Use this URL to cite or link to this record in EThOS: http://ethos.bl.uk/OrderDetails.do?uin=uk.bl.ethos.714892
Title: Adult attachment dimensions in people high in 'borderline' personality traits and the professionals who work alongside them
Author: Stocks, Greg
Awarding Body: University of Warwick
Current Institution: University of Warwick
Date of Award: 2016
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Abstract:
This thesis consists of three chapters: a literature review, an empirical and a reflective paper. The literature review and empirical papers investigate adult social attachment dimensions in specific samples (those with high levels of ‘borderline’ traits, and professionals who work alongside these individuals). The literature review paper aimed to investigate the relationship between a specific operationalised definition of attachment (adult attachment dimensions) and ‘borderline’ traits. A quantitative analysis of the effect sizes between the variables as well as a narrative synthesis which considers inter-related variables were conducted. Both attachment dimensions were significantly related to ‘borderline’ traits, with ‘attachment anxiety’ having a stronger relationship. The results are considered alongside other intra- and interpersonal variables presented in the literature. A descriptive model of the literature is provided and the review, as well as the literature, is critiqued, with future research, clinical and policy directions suggested. The empirical paper investigated the effect of clinician attachment dimensions and their levels of ‘burnout’ on their endorsed response to a vignette of a client in crisis. The study employed a questionnaire survey design to measure attachment dimensions and ‘burnout’ constructs. Bivariate, point-biserial and partial correlations were used to test models where ‘burnout’ constructs mediated the relationship between attachment and endorsed ‘response urgency’ to the vignette. Greater levels of urgency among staff with high ‘attachment anxiety’ were suppressed by greater levels of ‘depersonalisation’. The findings are discussed in the context of previous healthcare and childcare research and the limitations of the research design. Recommendations for clinicians, policy makers and researchers are suggested. The reflective paper uses a repertory grid technique to explore the way I construe the role of researcher in clinical psychology. The grid was administered at two time-points and changes through the thesis research process are discussed with reference to my values and epistemological position.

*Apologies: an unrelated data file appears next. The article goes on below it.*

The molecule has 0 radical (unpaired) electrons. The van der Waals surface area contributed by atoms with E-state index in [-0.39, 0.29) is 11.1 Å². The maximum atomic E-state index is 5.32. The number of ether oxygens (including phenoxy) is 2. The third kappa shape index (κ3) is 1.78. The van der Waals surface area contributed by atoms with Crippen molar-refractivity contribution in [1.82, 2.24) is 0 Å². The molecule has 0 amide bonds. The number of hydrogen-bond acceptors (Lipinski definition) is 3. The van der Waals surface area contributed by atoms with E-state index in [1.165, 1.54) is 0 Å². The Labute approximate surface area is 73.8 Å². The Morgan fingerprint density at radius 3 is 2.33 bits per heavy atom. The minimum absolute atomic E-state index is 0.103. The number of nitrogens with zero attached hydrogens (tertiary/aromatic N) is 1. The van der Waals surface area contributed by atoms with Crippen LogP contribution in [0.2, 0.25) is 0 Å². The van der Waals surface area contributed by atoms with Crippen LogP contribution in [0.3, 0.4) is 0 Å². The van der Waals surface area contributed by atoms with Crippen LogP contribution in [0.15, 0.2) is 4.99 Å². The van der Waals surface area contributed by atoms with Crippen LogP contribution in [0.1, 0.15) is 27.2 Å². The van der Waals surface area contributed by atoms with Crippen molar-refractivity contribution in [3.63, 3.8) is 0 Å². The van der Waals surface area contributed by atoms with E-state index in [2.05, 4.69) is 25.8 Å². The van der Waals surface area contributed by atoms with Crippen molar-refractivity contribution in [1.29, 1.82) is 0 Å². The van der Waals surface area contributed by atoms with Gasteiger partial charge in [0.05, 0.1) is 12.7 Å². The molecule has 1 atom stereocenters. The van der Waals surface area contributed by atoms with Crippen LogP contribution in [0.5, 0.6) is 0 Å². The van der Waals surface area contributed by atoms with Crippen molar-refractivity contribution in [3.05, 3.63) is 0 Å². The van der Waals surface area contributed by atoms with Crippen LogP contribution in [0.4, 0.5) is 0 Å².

Supervisor: Not available Sponsor: Not available
Qualification Name: Thesis (D.Clin.Psy.) Qualification Level: Doctoral
EThOS ID: uk.bl.ethos.714892  DOI: Not available
Keywords: BF Psychology
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